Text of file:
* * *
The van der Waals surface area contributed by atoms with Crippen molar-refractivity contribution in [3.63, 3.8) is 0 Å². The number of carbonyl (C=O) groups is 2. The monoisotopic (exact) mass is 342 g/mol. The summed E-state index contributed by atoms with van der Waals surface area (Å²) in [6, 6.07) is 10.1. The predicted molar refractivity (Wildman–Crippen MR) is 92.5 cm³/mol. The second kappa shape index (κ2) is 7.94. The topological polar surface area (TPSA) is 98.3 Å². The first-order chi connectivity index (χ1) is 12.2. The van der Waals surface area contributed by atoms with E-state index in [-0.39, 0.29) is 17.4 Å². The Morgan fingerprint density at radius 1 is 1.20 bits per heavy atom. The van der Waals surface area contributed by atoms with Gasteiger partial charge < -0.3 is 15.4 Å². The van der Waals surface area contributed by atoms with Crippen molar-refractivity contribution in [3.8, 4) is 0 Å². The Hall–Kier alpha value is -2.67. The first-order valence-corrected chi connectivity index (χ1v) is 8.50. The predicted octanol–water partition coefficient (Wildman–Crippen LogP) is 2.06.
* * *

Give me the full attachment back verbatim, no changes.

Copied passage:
The van der Waals surface area contributed by atoms with Crippen molar-refractivity contribution in [3.63, 3.8) is 0 Å². The number of carbonyl (C=O) groups is 2. The monoisotopic (exact) mass is 342 g/mol. The summed E-state index contributed by atoms with van der Waals surface area (Å²) in [6, 6.07) is 10.1. The predicted molar refractivity (Wildman–Crippen MR) is 92.5 cm³/mol. The second kappa shape index (κ2) is 7.94. The topological polar surface area (TPSA) is 98.3 Å². The first-order chi connectivity index (χ1) is 12.2. The van der Waals surface area contributed by atoms with E-state index in [-0.39, 0.29) is 17.4 Å². The Morgan fingerprint density at radius 1 is 1.20 bits per heavy atom. The van der Waals surface area contributed by atoms with Gasteiger partial charge < -0.3 is 15.4 Å². The van der Waals surface area contributed by atoms with Crippen molar-refractivity contribution in [3.8, 4) is 0 Å². The Hall–Kier alpha value is -2.67. The first-order valence-corrected chi connectivity index (χ1v) is 8.50. The predicted octanol–water partition coefficient (Wildman–Crippen LogP) is 2.06.